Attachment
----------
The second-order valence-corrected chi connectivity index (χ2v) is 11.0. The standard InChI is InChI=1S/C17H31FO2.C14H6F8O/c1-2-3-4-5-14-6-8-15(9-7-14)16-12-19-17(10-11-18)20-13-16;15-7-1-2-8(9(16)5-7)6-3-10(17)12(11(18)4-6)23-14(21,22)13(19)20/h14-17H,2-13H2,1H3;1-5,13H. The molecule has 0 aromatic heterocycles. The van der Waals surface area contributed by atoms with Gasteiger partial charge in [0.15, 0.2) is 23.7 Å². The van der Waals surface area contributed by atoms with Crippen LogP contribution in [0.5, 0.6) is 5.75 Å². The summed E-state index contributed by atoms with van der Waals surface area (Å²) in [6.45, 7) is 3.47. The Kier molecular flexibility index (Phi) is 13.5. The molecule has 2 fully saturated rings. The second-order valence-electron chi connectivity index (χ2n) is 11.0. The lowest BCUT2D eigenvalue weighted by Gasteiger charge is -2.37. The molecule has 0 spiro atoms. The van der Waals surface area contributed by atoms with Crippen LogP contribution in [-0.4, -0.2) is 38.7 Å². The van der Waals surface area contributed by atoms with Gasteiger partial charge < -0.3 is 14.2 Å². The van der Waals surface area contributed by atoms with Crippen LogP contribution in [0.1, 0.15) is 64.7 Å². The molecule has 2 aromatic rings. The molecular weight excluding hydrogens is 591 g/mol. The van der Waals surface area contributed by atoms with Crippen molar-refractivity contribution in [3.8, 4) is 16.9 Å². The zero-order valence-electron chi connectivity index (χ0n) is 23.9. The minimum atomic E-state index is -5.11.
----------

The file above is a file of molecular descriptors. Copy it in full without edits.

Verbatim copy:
The second-order valence-corrected chi connectivity index (χ2v) is 11.0. The standard InChI is InChI=1S/C17H31FO2.C14H6F8O/c1-2-3-4-5-14-6-8-15(9-7-14)16-12-19-17(10-11-18)20-13-16;15-7-1-2-8(9(16)5-7)6-3-10(17)12(11(18)4-6)23-14(21,22)13(19)20/h14-17H,2-13H2,1H3;1-5,13H. The molecule has 0 aromatic heterocycles. The van der Waals surface area contributed by atoms with Gasteiger partial charge in [0.15, 0.2) is 23.7 Å². The van der Waals surface area contributed by atoms with Crippen LogP contribution in [0.5, 0.6) is 5.75 Å². The summed E-state index contributed by atoms with van der Waals surface area (Å²) in [6.45, 7) is 3.47. The Kier molecular flexibility index (Phi) is 13.5. The molecule has 2 fully saturated rings. The second-order valence-electron chi connectivity index (χ2n) is 11.0. The lowest BCUT2D eigenvalue weighted by Gasteiger charge is -2.37. The molecule has 0 spiro atoms. The van der Waals surface area contributed by atoms with Crippen LogP contribution in [-0.4, -0.2) is 38.7 Å². The van der Waals surface area contributed by atoms with Gasteiger partial charge < -0.3 is 14.2 Å². The van der Waals surface area contributed by atoms with Crippen LogP contribution in [0.1, 0.15) is 64.7 Å². The molecule has 2 aromatic rings. The molecular weight excluding hydrogens is 591 g/mol. The van der Waals surface area contributed by atoms with Crippen molar-refractivity contribution in [3.8, 4) is 16.9 Å². The zero-order valence-electron chi connectivity index (χ0n) is 23.9. The minimum atomic E-state index is -5.11.